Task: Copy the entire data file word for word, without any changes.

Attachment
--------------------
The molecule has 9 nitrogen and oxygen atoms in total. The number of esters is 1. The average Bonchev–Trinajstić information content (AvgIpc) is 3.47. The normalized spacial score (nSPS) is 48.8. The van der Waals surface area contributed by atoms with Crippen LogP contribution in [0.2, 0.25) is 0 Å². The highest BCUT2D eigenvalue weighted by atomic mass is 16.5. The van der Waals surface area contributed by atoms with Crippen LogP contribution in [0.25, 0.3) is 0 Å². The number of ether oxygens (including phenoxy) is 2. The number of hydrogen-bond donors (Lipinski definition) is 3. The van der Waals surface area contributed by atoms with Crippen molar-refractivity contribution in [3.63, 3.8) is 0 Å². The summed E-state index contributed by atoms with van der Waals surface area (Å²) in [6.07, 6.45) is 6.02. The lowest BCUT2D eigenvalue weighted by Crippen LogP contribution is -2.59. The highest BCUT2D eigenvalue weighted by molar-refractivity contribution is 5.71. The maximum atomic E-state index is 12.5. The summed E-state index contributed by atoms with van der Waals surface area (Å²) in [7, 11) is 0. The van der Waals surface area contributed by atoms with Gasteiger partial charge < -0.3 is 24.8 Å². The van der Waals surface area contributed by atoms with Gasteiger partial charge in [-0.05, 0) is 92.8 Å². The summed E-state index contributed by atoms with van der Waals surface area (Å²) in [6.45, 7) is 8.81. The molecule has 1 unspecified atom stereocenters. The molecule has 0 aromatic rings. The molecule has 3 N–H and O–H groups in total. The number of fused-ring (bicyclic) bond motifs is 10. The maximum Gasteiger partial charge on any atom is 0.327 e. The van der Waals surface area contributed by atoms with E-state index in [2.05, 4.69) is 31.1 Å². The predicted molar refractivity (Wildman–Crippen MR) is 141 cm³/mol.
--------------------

The molecule has 9 nitrogen and oxygen atoms in total. The number of esters is 1. The average Bonchev–Trinajstić information content (AvgIpc) is 3.47. The normalized spacial score (nSPS) is 48.8. The van der Waals surface area contributed by atoms with Crippen LogP contribution in [0.2, 0.25) is 0 Å². The highest BCUT2D eigenvalue weighted by atomic mass is 16.5. The van der Waals surface area contributed by atoms with Crippen LogP contribution in [0.25, 0.3) is 0 Å². The number of ether oxygens (including phenoxy) is 2. The number of hydrogen-bond donors (Lipinski definition) is 3. The van der Waals surface area contributed by atoms with Crippen molar-refractivity contribution in [3.63, 3.8) is 0 Å². The summed E-state index contributed by atoms with van der Waals surface area (Å²) in [6.07, 6.45) is 6.02. The lowest BCUT2D eigenvalue weighted by Crippen LogP contribution is -2.59. The highest BCUT2D eigenvalue weighted by molar-refractivity contribution is 5.71. The maximum atomic E-state index is 12.5. The summed E-state index contributed by atoms with van der Waals surface area (Å²) in [7, 11) is 0. The van der Waals surface area contributed by atoms with Gasteiger partial charge < -0.3 is 24.8 Å². The van der Waals surface area contributed by atoms with Gasteiger partial charge in [-0.05, 0) is 92.8 Å². The summed E-state index contributed by atoms with van der Waals surface area (Å²) in [6.45, 7) is 8.81. The molecule has 1 unspecified atom stereocenters. The molecule has 0 aromatic rings. The molecule has 3 N–H and O–H groups in total. The number of fused-ring (bicyclic) bond motifs is 10. The maximum Gasteiger partial charge on any atom is 0.327 e. The van der Waals surface area contributed by atoms with E-state index in [2.05, 4.69) is 31.1 Å². The predicted molar refractivity (Wildman–Crippen MR) is 141 cm³/mol.